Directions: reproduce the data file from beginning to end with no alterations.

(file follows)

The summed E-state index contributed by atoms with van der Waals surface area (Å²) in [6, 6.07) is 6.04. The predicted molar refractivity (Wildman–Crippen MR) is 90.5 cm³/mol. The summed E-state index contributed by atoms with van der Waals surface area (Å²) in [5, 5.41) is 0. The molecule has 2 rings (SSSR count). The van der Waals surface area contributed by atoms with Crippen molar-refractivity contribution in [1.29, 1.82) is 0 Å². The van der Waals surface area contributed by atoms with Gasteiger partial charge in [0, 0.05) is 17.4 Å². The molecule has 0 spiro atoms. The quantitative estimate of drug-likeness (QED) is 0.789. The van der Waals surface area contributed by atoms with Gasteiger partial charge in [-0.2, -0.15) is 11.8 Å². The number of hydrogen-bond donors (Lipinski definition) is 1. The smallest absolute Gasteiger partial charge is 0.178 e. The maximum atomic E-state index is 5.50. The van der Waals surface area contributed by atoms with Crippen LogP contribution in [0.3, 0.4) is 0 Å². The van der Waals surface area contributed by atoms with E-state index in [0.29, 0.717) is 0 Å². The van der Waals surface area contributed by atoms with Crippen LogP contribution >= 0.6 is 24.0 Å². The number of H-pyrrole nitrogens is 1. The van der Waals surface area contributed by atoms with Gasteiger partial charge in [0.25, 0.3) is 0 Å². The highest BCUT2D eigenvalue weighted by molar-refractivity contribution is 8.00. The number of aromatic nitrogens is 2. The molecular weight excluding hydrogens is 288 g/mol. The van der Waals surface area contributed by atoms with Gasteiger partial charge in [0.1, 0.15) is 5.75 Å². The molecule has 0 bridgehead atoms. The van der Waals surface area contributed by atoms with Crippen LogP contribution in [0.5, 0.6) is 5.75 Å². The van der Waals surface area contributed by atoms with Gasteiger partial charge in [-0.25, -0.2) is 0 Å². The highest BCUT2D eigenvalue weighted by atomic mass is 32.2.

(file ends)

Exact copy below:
The summed E-state index contributed by atoms with van der Waals surface area (Å²) in [6, 6.07) is 6.04. The predicted molar refractivity (Wildman–Crippen MR) is 90.5 cm³/mol. The summed E-state index contributed by atoms with van der Waals surface area (Å²) in [5, 5.41) is 0. The molecule has 2 rings (SSSR count). The van der Waals surface area contributed by atoms with Crippen molar-refractivity contribution in [1.29, 1.82) is 0 Å². The van der Waals surface area contributed by atoms with Gasteiger partial charge in [0, 0.05) is 17.4 Å². The molecule has 0 spiro atoms. The quantitative estimate of drug-likeness (QED) is 0.789. The van der Waals surface area contributed by atoms with Gasteiger partial charge in [-0.2, -0.15) is 11.8 Å². The number of hydrogen-bond donors (Lipinski definition) is 1. The smallest absolute Gasteiger partial charge is 0.178 e. The maximum atomic E-state index is 5.50. The van der Waals surface area contributed by atoms with Crippen LogP contribution in [0.3, 0.4) is 0 Å². The van der Waals surface area contributed by atoms with E-state index in [0.29, 0.717) is 0 Å². The van der Waals surface area contributed by atoms with Crippen LogP contribution >= 0.6 is 24.0 Å². The number of H-pyrrole nitrogens is 1. The van der Waals surface area contributed by atoms with Gasteiger partial charge in [0.25, 0.3) is 0 Å². The highest BCUT2D eigenvalue weighted by molar-refractivity contribution is 8.00. The number of aromatic nitrogens is 2. The molecular weight excluding hydrogens is 288 g/mol. The van der Waals surface area contributed by atoms with Gasteiger partial charge in [0.1, 0.15) is 5.75 Å². The molecule has 0 bridgehead atoms. The van der Waals surface area contributed by atoms with Crippen LogP contribution in [0.5, 0.6) is 5.75 Å². The van der Waals surface area contributed by atoms with Gasteiger partial charge in [-0.25, -0.2) is 0 Å². The highest BCUT2D eigenvalue weighted by atomic mass is 32.2.